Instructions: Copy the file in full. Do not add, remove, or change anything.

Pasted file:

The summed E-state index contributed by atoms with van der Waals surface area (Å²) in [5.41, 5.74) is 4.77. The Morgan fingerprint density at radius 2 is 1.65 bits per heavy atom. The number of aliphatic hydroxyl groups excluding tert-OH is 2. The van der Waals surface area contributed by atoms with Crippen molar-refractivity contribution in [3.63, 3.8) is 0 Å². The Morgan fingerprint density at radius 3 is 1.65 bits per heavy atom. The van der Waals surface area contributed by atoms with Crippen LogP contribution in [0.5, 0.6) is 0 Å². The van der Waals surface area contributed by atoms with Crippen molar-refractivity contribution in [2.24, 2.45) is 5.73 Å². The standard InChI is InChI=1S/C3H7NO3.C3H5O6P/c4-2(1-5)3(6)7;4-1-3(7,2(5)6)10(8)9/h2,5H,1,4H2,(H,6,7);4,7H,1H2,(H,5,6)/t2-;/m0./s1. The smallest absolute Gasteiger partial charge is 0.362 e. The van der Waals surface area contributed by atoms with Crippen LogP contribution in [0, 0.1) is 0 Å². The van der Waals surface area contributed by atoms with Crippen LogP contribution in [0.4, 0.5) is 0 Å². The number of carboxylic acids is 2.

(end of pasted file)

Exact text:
The summed E-state index contributed by atoms with van der Waals surface area (Å²) in [5.41, 5.74) is 4.77. The Morgan fingerprint density at radius 2 is 1.65 bits per heavy atom. The number of aliphatic hydroxyl groups excluding tert-OH is 2. The van der Waals surface area contributed by atoms with Crippen molar-refractivity contribution in [3.63, 3.8) is 0 Å². The Morgan fingerprint density at radius 3 is 1.65 bits per heavy atom. The van der Waals surface area contributed by atoms with Crippen LogP contribution in [0.5, 0.6) is 0 Å². The van der Waals surface area contributed by atoms with Crippen molar-refractivity contribution in [2.24, 2.45) is 5.73 Å². The standard InChI is InChI=1S/C3H7NO3.C3H5O6P/c4-2(1-5)3(6)7;4-1-3(7,2(5)6)10(8)9/h2,5H,1,4H2,(H,6,7);4,7H,1H2,(H,5,6)/t2-;/m0./s1. The smallest absolute Gasteiger partial charge is 0.362 e. The van der Waals surface area contributed by atoms with Crippen LogP contribution in [0, 0.1) is 0 Å². The van der Waals surface area contributed by atoms with Crippen LogP contribution in [0.4, 0.5) is 0 Å². The number of carboxylic acids is 2.